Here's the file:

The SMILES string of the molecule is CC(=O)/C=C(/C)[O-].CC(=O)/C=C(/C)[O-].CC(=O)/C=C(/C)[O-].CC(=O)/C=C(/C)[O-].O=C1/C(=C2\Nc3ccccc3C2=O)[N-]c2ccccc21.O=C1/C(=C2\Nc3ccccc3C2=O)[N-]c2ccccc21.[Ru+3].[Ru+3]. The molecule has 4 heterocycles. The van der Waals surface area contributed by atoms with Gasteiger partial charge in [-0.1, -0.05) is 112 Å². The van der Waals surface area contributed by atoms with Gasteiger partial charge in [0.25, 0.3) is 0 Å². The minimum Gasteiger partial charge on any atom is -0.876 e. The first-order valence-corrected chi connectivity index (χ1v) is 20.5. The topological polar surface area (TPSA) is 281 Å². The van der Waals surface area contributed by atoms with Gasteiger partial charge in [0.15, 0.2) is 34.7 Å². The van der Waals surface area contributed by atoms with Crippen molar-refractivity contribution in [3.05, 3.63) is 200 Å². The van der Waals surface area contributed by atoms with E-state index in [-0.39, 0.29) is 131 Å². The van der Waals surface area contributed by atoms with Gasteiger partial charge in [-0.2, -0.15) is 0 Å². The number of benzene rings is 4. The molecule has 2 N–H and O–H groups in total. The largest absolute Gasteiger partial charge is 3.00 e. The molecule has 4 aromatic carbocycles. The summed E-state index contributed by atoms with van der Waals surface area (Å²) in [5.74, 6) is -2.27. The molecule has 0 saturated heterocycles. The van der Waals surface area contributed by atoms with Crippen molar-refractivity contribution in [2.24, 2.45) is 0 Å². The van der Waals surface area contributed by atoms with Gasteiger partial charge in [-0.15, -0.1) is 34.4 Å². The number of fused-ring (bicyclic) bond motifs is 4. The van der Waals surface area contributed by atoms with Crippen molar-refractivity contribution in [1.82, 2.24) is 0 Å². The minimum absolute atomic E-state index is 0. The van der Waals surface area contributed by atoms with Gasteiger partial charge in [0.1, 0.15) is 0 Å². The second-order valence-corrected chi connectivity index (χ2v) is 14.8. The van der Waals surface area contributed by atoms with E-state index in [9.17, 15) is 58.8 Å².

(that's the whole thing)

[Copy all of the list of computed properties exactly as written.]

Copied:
The SMILES string of the molecule is CC(=O)/C=C(/C)[O-].CC(=O)/C=C(/C)[O-].CC(=O)/C=C(/C)[O-].CC(=O)/C=C(/C)[O-].O=C1/C(=C2\Nc3ccccc3C2=O)[N-]c2ccccc21.O=C1/C(=C2\Nc3ccccc3C2=O)[N-]c2ccccc21.[Ru+3].[Ru+3]. The molecule has 4 heterocycles. The van der Waals surface area contributed by atoms with Gasteiger partial charge in [-0.1, -0.05) is 112 Å². The van der Waals surface area contributed by atoms with Gasteiger partial charge in [0.25, 0.3) is 0 Å². The minimum Gasteiger partial charge on any atom is -0.876 e. The first-order valence-corrected chi connectivity index (χ1v) is 20.5. The topological polar surface area (TPSA) is 281 Å². The van der Waals surface area contributed by atoms with Gasteiger partial charge in [0.15, 0.2) is 34.7 Å². The van der Waals surface area contributed by atoms with Crippen molar-refractivity contribution in [3.05, 3.63) is 200 Å². The van der Waals surface area contributed by atoms with E-state index in [-0.39, 0.29) is 131 Å². The van der Waals surface area contributed by atoms with Gasteiger partial charge in [-0.2, -0.15) is 0 Å². The number of benzene rings is 4. The molecule has 2 N–H and O–H groups in total. The largest absolute Gasteiger partial charge is 3.00 e. The molecule has 4 aromatic carbocycles. The summed E-state index contributed by atoms with van der Waals surface area (Å²) in [5.74, 6) is -2.27. The molecule has 0 saturated heterocycles. The van der Waals surface area contributed by atoms with Crippen molar-refractivity contribution in [2.24, 2.45) is 0 Å². The van der Waals surface area contributed by atoms with Gasteiger partial charge in [-0.15, -0.1) is 34.4 Å². The number of fused-ring (bicyclic) bond motifs is 4. The van der Waals surface area contributed by atoms with Crippen molar-refractivity contribution in [1.82, 2.24) is 0 Å². The minimum absolute atomic E-state index is 0. The van der Waals surface area contributed by atoms with Gasteiger partial charge in [0.1, 0.15) is 0 Å². The second-order valence-corrected chi connectivity index (χ2v) is 14.8. The van der Waals surface area contributed by atoms with E-state index in [9.17, 15) is 58.8 Å².